Mr Bridges will be satisfied with the win but Labour will also be buoyant that despite criticism of the coalition government it has substantially cut National's majority. Labour was helped by the fact that coalition partner New Zealand First did not stand a candidate.

The Green Party did stand in the seat but its candidate, Rebekah Jaung, won just 579 votes

Special and overseas votes are still to be counted and the final result will not be announced until June 20.


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40 Comments & Questions

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Correct me if I’m wrong but wasn’t Shanan standing last time so would assume he was “better known”. Also if you look at the percentages technically labour are cannibalising the left. I would be rightly chuffed if I was National. Spin it how you want but an unknown and “out of electorate” candidate just beat someone who stood last time and is backed by our PM.

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Very average result by National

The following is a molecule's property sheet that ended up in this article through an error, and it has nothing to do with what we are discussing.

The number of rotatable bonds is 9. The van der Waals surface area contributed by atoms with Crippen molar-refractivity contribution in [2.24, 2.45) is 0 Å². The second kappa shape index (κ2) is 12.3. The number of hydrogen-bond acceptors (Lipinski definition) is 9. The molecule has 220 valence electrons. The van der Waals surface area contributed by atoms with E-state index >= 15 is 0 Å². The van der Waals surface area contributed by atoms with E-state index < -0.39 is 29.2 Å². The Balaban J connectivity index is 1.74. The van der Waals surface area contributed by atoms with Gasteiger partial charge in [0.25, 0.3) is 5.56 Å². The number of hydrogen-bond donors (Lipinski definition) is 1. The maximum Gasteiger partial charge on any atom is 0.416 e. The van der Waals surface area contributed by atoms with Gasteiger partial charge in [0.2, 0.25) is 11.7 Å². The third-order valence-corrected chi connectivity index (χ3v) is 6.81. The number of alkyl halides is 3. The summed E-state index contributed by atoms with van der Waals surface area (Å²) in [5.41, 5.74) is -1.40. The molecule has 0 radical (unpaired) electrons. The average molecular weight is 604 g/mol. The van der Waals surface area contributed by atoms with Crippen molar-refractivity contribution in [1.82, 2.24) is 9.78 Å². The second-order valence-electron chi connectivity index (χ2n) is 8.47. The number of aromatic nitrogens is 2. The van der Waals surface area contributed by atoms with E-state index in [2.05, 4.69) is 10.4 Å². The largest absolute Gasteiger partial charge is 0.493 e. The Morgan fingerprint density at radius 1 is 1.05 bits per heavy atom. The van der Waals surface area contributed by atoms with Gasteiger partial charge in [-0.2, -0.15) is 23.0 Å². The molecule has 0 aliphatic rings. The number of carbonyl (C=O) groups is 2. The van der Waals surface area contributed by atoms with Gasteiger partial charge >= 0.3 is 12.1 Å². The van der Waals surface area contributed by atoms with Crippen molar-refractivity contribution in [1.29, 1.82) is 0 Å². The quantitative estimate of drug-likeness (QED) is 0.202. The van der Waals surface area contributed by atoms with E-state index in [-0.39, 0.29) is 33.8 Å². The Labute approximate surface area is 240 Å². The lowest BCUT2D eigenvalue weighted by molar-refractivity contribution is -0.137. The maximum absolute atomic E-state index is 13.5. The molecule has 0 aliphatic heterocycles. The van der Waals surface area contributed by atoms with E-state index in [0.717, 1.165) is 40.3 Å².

The Simon Bridges factor was a big negative for the party

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Halbert would have won the seat if Winston was allowed to make the final decision.

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Fantastic result for National. They beat the entire Socialist left wing crew and Winnie on their own.

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With a guy that said he was a fighter. But when asked what he now planned to do after his win, just continued to say he was a fighter. So just another National party yes man then.

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A win's a win. Also you have to factor in that this is an unknown candidate compared to Coleman.